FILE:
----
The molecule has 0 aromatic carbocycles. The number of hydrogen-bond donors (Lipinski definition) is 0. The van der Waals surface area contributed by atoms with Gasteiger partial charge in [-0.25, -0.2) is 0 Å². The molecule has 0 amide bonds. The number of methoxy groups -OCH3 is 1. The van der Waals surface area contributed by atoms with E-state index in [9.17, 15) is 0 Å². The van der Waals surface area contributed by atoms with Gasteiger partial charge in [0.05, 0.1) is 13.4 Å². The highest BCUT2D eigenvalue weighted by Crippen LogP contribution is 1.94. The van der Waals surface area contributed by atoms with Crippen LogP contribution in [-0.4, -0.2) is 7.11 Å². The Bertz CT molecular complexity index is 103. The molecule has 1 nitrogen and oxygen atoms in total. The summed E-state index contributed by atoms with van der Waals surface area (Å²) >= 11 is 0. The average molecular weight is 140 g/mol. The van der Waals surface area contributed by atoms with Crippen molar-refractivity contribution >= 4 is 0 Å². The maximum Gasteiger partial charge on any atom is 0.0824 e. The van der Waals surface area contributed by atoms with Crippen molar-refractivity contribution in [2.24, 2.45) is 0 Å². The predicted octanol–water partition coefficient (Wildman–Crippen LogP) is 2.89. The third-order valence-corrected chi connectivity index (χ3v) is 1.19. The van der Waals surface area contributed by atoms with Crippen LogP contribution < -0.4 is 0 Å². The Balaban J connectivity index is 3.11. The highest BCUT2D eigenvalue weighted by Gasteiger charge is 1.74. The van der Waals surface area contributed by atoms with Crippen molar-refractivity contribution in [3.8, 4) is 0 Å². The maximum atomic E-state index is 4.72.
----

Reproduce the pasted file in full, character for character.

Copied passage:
The molecule has 0 aromatic carbocycles. The number of hydrogen-bond donors (Lipinski definition) is 0. The van der Waals surface area contributed by atoms with Gasteiger partial charge in [-0.25, -0.2) is 0 Å². The molecule has 0 amide bonds. The number of methoxy groups -OCH3 is 1. The van der Waals surface area contributed by atoms with E-state index in [9.17, 15) is 0 Å². The van der Waals surface area contributed by atoms with Gasteiger partial charge in [0.05, 0.1) is 13.4 Å². The highest BCUT2D eigenvalue weighted by Crippen LogP contribution is 1.94. The van der Waals surface area contributed by atoms with Crippen LogP contribution in [-0.4, -0.2) is 7.11 Å². The Bertz CT molecular complexity index is 103. The molecule has 1 nitrogen and oxygen atoms in total. The summed E-state index contributed by atoms with van der Waals surface area (Å²) >= 11 is 0. The average molecular weight is 140 g/mol. The van der Waals surface area contributed by atoms with Crippen molar-refractivity contribution >= 4 is 0 Å². The maximum Gasteiger partial charge on any atom is 0.0824 e. The van der Waals surface area contributed by atoms with Crippen molar-refractivity contribution in [2.24, 2.45) is 0 Å². The predicted octanol–water partition coefficient (Wildman–Crippen LogP) is 2.89. The third-order valence-corrected chi connectivity index (χ3v) is 1.19. The van der Waals surface area contributed by atoms with Crippen LogP contribution < -0.4 is 0 Å². The Balaban J connectivity index is 3.11. The highest BCUT2D eigenvalue weighted by Gasteiger charge is 1.74. The van der Waals surface area contributed by atoms with Crippen molar-refractivity contribution in [3.8, 4) is 0 Å². The maximum atomic E-state index is 4.72.